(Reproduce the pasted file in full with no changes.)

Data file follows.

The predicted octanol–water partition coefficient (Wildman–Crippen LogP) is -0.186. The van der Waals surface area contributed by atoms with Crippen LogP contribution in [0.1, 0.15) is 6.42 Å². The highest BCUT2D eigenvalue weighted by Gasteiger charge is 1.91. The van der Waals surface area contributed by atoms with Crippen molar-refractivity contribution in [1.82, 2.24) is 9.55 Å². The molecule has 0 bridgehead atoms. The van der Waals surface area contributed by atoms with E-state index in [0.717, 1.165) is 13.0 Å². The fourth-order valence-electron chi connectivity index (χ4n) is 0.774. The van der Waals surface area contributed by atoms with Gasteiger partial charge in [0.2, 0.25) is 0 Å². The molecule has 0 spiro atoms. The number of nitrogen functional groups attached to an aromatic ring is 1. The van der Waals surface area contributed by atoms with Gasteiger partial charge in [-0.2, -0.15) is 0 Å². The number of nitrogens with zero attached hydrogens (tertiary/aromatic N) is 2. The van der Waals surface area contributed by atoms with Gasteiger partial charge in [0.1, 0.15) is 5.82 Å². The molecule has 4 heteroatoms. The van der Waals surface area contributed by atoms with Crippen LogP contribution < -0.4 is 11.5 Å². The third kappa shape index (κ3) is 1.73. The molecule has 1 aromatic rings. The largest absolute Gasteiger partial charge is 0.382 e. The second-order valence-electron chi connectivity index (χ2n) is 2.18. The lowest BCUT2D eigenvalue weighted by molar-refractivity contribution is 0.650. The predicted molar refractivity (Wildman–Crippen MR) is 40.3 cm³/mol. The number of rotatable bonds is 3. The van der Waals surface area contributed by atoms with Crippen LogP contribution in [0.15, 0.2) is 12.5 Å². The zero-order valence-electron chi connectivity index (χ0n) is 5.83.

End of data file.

The predicted octanol–water partition coefficient (Wildman–Crippen LogP) is -0.186. The van der Waals surface area contributed by atoms with Crippen LogP contribution in [0.1, 0.15) is 6.42 Å². The highest BCUT2D eigenvalue weighted by Gasteiger charge is 1.91. The van der Waals surface area contributed by atoms with Crippen molar-refractivity contribution in [1.82, 2.24) is 9.55 Å². The molecule has 0 bridgehead atoms. The van der Waals surface area contributed by atoms with E-state index in [0.717, 1.165) is 13.0 Å². The fourth-order valence-electron chi connectivity index (χ4n) is 0.774. The van der Waals surface area contributed by atoms with Gasteiger partial charge in [0.2, 0.25) is 0 Å². The molecule has 0 spiro atoms. The number of nitrogen functional groups attached to an aromatic ring is 1. The van der Waals surface area contributed by atoms with Gasteiger partial charge in [-0.2, -0.15) is 0 Å². The number of nitrogens with zero attached hydrogens (tertiary/aromatic N) is 2. The van der Waals surface area contributed by atoms with Gasteiger partial charge in [0.1, 0.15) is 5.82 Å². The molecule has 4 heteroatoms. The van der Waals surface area contributed by atoms with Crippen LogP contribution < -0.4 is 11.5 Å². The third kappa shape index (κ3) is 1.73. The molecule has 1 aromatic rings. The largest absolute Gasteiger partial charge is 0.382 e. The second-order valence-electron chi connectivity index (χ2n) is 2.18. The lowest BCUT2D eigenvalue weighted by molar-refractivity contribution is 0.650. The predicted molar refractivity (Wildman–Crippen MR) is 40.3 cm³/mol. The number of rotatable bonds is 3. The van der Waals surface area contributed by atoms with Crippen LogP contribution in [0.15, 0.2) is 12.5 Å². The zero-order valence-electron chi connectivity index (χ0n) is 5.83.